A New Hope….The “Wow” Of Stem Cell Treatments


A New Hope….The “Wow” Of Stem Cell Treatments

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Stem Cells Under High Magnification

There I was sitting in the audience of the darkened convention center staring at the slides running on the screen feeling a slight tinge of envy and an odd sense of disappointment thinking that it could have been me there presenting these results, if only. Ah, that “if only” plays a major part of all our lives doesn’t it?

Anyway to start from the beginning I had spent the last three days at a specialty national conference as part of my commitment for annual medical education to learn what’s new in the field of regeneration. Too many times we get caught up in the everyday worries of clinical practice and forget that there is a whole lot of innovation taking place out there in science some of which may be a game changer to how we practice medicine in the near future.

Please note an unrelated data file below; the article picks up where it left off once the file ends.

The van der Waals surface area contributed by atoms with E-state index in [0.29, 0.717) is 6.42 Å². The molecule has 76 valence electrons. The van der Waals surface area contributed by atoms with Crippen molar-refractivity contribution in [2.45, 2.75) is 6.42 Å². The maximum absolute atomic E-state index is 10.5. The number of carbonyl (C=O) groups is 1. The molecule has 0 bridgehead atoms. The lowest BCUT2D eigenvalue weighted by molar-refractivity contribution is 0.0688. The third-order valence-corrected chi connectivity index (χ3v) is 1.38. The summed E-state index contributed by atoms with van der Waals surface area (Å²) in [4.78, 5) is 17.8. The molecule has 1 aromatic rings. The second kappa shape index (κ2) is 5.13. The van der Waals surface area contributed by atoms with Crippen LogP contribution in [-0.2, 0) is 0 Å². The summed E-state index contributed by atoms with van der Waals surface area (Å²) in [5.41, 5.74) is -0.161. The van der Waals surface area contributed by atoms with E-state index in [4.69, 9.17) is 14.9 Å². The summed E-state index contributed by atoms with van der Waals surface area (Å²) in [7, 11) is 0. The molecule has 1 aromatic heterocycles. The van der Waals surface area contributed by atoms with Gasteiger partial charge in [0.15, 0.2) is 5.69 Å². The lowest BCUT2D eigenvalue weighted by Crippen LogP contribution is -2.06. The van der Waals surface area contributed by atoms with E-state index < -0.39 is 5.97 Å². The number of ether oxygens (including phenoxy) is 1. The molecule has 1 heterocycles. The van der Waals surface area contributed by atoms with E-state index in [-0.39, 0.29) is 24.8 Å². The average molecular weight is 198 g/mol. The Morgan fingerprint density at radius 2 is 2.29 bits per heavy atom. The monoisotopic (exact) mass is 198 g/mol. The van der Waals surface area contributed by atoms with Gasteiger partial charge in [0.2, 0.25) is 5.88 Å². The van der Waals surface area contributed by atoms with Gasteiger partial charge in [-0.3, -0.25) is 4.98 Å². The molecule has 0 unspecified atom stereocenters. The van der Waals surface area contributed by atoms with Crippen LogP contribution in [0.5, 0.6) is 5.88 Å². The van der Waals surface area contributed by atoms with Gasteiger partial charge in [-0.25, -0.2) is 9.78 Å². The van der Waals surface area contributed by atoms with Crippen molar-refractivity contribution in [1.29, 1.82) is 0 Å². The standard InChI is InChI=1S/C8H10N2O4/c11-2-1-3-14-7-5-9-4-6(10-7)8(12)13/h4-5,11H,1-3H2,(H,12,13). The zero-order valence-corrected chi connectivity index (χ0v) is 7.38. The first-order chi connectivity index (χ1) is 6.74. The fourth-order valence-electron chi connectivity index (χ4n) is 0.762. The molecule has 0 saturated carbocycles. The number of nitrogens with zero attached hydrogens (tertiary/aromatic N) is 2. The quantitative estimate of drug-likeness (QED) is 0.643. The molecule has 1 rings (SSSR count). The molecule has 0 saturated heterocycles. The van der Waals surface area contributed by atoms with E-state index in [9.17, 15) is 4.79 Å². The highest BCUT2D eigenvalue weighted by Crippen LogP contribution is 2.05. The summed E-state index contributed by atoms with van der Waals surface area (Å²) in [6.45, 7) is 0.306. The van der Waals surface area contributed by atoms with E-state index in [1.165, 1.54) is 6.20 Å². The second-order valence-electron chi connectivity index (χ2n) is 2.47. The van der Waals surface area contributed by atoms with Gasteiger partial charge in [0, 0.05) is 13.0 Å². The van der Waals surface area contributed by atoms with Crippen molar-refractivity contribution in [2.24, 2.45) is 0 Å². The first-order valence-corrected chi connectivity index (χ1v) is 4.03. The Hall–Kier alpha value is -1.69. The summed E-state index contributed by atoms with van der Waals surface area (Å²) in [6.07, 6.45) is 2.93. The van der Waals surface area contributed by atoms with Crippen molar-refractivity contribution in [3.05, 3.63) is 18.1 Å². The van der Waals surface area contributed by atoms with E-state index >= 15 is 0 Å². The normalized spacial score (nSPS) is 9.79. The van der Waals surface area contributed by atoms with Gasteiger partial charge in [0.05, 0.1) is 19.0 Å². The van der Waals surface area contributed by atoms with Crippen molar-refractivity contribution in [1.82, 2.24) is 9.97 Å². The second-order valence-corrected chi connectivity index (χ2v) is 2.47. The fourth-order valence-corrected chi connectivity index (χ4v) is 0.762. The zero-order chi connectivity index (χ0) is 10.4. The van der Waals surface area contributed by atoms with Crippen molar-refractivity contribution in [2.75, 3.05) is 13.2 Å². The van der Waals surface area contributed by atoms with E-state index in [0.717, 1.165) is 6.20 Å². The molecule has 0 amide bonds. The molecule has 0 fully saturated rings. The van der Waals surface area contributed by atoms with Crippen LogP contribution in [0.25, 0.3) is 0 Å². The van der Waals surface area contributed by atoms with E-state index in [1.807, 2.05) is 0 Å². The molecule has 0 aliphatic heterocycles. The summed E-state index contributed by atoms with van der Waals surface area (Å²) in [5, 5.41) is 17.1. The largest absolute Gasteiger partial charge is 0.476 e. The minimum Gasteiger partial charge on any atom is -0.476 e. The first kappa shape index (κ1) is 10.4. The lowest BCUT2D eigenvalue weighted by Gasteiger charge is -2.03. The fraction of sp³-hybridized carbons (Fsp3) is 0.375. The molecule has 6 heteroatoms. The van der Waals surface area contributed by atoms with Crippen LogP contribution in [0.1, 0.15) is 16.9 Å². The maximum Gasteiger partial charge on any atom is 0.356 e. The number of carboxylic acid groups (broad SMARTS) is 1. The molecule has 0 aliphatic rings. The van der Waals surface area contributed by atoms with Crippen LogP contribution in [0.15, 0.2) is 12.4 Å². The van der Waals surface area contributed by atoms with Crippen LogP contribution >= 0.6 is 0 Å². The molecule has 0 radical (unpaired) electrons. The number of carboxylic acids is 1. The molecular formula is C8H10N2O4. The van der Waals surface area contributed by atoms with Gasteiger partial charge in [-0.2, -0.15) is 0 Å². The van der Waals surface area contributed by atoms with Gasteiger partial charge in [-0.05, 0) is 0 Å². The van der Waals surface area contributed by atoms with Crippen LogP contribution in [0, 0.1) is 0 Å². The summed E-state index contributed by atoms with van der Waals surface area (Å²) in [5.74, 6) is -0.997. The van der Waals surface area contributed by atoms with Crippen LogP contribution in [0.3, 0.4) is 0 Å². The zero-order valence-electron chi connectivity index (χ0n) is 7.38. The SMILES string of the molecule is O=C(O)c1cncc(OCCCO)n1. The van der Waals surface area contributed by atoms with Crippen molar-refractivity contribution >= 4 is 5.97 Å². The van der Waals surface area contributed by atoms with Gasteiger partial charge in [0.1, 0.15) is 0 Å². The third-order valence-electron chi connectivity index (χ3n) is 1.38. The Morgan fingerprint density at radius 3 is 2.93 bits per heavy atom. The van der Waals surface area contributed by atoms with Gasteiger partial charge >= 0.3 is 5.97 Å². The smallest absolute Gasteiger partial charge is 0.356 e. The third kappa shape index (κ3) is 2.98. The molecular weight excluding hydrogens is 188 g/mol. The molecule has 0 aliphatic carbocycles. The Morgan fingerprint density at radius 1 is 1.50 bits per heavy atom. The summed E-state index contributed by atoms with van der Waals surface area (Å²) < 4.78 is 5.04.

Take for example stem cells. Those who follow this blog regularly know that i have in the past been dismissive of what I have thought was the highly inflated claims of the stem cell propagandists in touting it as a cure for all diseases (read here and here). Well I am happy to confess that i have now changed my mind. I too believe in stem cells now. I believe that soon, very soon we might have actually workable stem cell therapies at hand- something which i would have argued against a few months ago.

There is a thin line separating skepticism and cynicism- what with all the false stuff floating around in the name of miracle cures – science needs us to be ever vigilant and skeptic and believe any claim only if it is proved or disproved with reliable evidence. But to reject the hypothesis without examining the evidence at all is a sign of a closed mind and cynical in the extreme. Thankfully I am not a cynic and if you show me the evidence and it stands rigorous examination then I am happy to change my mind and jump onto the bandwagon too. That’s the advantage of having an open mind.